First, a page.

Our brain invoking a mind that thinks of itself thinking of itself means the mind can refer back to itself as an object that informs.  

Self-referential informational intentionality experiences consciousness as information of itself.

Since you are always information to yourself and others, it isn’t too far off to think of yourself as information.


The Library News

I’ve rebooted, this time older and wiser. The original site had many pages of many RSS feeds from lots of library sites.
The coverage was awesome but the load times were bad, no fun. This time around the load times are much better and the site is sleeker.

I’ve decided to focus on Twitter pages of North American library associations instead of cool library blogs. I have a space in my heart for cool library blogs but library associations have consistent news while blogger post when they/we can.

The Library News site is a WordPress site hosted by DreamHost, unlike this blog which is hosted by which I have mixed feelings about, stuff for another post. Suffice it to say it is fulfilling when a side project works.

Librarians And Your Odd Questions

As far as I am aware, the public reference librarian is the only job where anyone can ask nearly any conceivable question and get a fair answer. That is an odd place to hold in society.

Yet, there is something of comfort knowing that there is someone designated to answer the questions of the public. A universal need for information necessitated the position, the sheer division of labor in society required a person to answer questions in general. And that lucky person is the librarian.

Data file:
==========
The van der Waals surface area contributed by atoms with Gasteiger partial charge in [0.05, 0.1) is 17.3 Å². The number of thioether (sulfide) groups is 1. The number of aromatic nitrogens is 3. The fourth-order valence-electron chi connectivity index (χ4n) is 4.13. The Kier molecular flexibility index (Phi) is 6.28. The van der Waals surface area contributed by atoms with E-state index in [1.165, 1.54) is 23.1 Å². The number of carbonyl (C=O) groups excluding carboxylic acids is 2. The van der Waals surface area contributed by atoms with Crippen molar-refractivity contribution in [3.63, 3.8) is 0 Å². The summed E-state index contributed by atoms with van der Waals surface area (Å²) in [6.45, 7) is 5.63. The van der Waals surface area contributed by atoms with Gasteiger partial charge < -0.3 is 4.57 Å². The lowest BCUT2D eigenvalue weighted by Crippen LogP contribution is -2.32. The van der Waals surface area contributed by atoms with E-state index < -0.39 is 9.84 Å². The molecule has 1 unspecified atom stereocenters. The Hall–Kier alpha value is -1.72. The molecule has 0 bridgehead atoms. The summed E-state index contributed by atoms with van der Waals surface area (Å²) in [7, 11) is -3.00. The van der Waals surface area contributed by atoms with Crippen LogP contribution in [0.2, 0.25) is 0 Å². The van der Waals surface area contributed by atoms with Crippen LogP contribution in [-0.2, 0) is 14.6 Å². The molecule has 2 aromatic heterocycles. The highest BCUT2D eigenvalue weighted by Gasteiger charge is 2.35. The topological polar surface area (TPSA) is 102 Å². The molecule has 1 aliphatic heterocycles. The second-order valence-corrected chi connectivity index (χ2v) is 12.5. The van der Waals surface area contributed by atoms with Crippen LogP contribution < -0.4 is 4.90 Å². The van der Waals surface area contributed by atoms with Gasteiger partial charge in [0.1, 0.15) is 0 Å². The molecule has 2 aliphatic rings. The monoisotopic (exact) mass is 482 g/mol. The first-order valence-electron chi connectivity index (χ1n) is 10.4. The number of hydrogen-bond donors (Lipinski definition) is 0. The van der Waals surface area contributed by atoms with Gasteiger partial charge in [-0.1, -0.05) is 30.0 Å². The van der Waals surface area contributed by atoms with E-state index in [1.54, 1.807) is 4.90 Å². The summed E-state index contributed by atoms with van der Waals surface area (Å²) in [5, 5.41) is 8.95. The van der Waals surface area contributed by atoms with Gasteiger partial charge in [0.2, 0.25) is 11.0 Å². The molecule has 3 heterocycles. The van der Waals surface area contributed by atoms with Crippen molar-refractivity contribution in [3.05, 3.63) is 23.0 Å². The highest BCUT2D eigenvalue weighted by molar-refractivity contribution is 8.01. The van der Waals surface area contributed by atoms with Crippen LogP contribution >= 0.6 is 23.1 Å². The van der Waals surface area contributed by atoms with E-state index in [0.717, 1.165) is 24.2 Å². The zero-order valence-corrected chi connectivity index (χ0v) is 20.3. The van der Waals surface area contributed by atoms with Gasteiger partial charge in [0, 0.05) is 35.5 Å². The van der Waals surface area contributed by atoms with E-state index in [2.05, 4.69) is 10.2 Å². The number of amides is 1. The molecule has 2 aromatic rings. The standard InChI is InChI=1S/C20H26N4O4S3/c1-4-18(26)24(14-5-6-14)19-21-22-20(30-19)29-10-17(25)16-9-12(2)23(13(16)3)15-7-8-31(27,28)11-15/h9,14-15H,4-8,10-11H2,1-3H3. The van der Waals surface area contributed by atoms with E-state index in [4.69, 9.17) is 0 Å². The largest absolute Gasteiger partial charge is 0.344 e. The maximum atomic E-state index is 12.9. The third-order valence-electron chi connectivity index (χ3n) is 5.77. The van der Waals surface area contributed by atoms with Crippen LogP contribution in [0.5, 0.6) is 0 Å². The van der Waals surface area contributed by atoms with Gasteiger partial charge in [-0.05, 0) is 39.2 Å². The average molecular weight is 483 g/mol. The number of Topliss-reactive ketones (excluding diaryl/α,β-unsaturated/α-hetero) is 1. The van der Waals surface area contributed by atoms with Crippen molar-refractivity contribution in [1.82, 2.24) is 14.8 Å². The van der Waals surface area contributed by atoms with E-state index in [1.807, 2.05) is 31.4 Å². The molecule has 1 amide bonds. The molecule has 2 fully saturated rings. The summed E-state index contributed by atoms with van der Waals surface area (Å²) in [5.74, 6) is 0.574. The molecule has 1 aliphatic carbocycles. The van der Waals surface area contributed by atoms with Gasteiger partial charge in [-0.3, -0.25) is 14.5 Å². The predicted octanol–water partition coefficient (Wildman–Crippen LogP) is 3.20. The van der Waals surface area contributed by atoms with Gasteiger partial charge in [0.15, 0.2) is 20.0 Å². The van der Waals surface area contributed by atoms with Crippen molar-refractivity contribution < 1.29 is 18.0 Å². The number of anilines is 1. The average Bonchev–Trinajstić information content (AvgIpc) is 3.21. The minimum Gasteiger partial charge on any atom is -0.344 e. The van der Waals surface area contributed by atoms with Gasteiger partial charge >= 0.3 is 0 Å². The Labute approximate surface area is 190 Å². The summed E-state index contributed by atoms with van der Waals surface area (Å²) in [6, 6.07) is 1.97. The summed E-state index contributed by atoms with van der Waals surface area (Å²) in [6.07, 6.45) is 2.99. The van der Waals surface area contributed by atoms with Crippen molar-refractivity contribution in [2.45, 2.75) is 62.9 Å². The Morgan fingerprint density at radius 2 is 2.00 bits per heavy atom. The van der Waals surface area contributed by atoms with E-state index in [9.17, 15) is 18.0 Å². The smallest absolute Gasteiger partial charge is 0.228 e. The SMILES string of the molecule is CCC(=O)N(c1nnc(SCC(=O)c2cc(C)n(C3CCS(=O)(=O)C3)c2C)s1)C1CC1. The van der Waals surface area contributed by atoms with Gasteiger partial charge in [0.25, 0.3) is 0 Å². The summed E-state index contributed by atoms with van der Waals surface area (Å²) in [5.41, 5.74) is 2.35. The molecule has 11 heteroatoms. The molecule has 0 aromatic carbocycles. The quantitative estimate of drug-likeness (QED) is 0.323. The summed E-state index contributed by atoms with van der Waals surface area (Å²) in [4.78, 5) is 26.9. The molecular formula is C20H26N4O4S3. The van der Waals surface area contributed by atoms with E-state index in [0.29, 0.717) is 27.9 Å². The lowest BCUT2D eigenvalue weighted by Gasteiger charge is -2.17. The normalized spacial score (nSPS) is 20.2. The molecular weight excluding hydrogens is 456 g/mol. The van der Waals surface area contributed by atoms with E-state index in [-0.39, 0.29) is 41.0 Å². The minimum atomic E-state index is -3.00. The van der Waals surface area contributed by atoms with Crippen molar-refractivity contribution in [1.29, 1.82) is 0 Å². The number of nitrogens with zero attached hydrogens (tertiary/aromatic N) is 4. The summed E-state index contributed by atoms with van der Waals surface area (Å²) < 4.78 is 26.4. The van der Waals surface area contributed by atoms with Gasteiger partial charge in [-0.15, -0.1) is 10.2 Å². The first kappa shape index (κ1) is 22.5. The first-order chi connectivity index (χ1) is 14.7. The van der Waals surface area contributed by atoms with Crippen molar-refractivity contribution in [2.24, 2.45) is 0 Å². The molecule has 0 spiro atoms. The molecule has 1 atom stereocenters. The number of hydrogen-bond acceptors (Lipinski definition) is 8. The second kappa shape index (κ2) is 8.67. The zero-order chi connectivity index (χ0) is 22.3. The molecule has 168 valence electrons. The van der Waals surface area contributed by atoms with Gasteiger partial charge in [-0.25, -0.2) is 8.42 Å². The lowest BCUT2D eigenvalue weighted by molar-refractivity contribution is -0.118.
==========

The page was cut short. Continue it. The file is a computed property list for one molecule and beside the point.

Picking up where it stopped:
Librarians of all domains get asked odd questions. By odd I mean a mixture of quirky and tricky to answer that very well might catch the librarian off guard. These are the best questions for some librarians as they require deep dives into unknown information rabbit holes. Whole new worlds can be explored while chasing down an answer. It can be a hell of a ride.

There are limitations to odd questions, for example, librarians cannot locate your lost keys (which you just had in your hands) or tell you where the cat is hiding. However, if you lost your keys in the library, they might be in the lost and found, and there might be books on cat behavior. Librarians also don’t give medical or legal advice but alternatively, offer materials on medicine and law. Deep questions like the meaning of life will be directed to works of philosophy and theology. The goal is never to avoid the odd question, just help the patron along in their quest.

So ask your librarian odd questions, explore the limits of your curiosity. Life can be so fascinating when unusual thoughts are explored. And don’t feel weird about it, the librarian is on your side.

The future belongs to the curious, The ones who are not afraid to try it, explore it, poke at it, question it and turn it inside out

Handy List of Some Library Journal Websites

Keeping track of library literature can be taxing. Here is a list of some library journals websites to make matters easier.

American Archivist


Cataloging & Classification Quarterly

The Charleston Advisor

Children and Libraries

College & Research Libraries

Communications in Information Literacy

Evidence Based Library and Information Practice

In the Library with the Lead Pipe

Internet Research (journal)

Issues in Science and Technology Librarianship

Italian Journal of Library, Archives and Information Science

Journal of Academic Librarianship

Journal of Documentation

Journal of Library Administration

The Library Quarterly

Library Review (journal)

Reference and User Services Quarterly

Life on the Screen: Identity in the Age of the Internet

Life on the Screen: Identity in the Age of the Internet

Life On The Screen was published in 1995, much has changed on the net but the essence of the work is still relevant making it a good book to read in our time.  It merits buying, the section on “Making a Pass at a Robot” is worth the price of admission alone, plus it has as been Cited by 13216 works.